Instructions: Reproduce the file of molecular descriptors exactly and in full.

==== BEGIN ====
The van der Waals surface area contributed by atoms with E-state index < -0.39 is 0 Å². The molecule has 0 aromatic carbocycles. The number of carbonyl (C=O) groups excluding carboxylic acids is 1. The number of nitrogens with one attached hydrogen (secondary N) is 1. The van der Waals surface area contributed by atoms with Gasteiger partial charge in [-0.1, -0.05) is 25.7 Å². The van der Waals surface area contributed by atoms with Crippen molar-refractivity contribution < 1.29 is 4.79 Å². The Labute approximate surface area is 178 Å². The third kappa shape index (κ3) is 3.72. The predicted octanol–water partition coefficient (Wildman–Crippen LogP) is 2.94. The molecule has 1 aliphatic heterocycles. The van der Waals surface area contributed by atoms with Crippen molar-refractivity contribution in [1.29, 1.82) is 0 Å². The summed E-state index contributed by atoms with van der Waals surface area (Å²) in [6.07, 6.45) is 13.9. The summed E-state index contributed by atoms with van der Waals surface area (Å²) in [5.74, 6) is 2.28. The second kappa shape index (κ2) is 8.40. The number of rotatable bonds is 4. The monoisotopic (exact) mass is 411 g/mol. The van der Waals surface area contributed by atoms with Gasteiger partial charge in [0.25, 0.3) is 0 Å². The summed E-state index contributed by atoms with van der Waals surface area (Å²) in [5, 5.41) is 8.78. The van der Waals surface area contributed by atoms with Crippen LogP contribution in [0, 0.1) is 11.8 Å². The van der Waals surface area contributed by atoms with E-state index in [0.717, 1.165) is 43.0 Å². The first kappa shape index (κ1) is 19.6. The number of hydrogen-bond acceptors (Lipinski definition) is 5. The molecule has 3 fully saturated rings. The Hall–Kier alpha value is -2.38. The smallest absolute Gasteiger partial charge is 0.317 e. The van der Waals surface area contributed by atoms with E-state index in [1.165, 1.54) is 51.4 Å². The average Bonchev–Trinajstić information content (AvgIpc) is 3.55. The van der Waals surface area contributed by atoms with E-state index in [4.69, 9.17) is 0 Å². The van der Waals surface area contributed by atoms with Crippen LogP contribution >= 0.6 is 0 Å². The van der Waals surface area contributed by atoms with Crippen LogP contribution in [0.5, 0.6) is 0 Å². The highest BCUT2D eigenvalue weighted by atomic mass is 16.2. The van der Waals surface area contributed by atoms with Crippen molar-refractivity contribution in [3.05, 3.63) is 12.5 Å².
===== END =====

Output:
The van der Waals surface area contributed by atoms with E-state index < -0.39 is 0 Å². The molecule has 0 aromatic carbocycles. The number of carbonyl (C=O) groups excluding carboxylic acids is 1. The number of nitrogens with one attached hydrogen (secondary N) is 1. The van der Waals surface area contributed by atoms with Gasteiger partial charge in [-0.1, -0.05) is 25.7 Å². The van der Waals surface area contributed by atoms with Crippen molar-refractivity contribution < 1.29 is 4.79 Å². The Labute approximate surface area is 178 Å². The third kappa shape index (κ3) is 3.72. The predicted octanol–water partition coefficient (Wildman–Crippen LogP) is 2.94. The molecule has 1 aliphatic heterocycles. The van der Waals surface area contributed by atoms with Crippen molar-refractivity contribution in [1.29, 1.82) is 0 Å². The summed E-state index contributed by atoms with van der Waals surface area (Å²) in [6.07, 6.45) is 13.9. The summed E-state index contributed by atoms with van der Waals surface area (Å²) in [5.74, 6) is 2.28. The second kappa shape index (κ2) is 8.40. The number of rotatable bonds is 4. The monoisotopic (exact) mass is 411 g/mol. The van der Waals surface area contributed by atoms with Gasteiger partial charge in [0.25, 0.3) is 0 Å². The summed E-state index contributed by atoms with van der Waals surface area (Å²) in [5, 5.41) is 8.78. The van der Waals surface area contributed by atoms with Crippen LogP contribution in [0, 0.1) is 11.8 Å². The van der Waals surface area contributed by atoms with E-state index in [0.717, 1.165) is 43.0 Å². The first kappa shape index (κ1) is 19.6. The number of hydrogen-bond acceptors (Lipinski definition) is 5. The molecule has 3 fully saturated rings. The Hall–Kier alpha value is -2.38. The smallest absolute Gasteiger partial charge is 0.317 e. The van der Waals surface area contributed by atoms with E-state index in [1.165, 1.54) is 51.4 Å². The average Bonchev–Trinajstić information content (AvgIpc) is 3.55. The van der Waals surface area contributed by atoms with E-state index in [4.69, 9.17) is 0 Å². The van der Waals surface area contributed by atoms with Crippen LogP contribution >= 0.6 is 0 Å². The van der Waals surface area contributed by atoms with Crippen LogP contribution in [0.5, 0.6) is 0 Å². The highest BCUT2D eigenvalue weighted by atomic mass is 16.2. The van der Waals surface area contributed by atoms with Crippen molar-refractivity contribution in [3.05, 3.63) is 12.5 Å².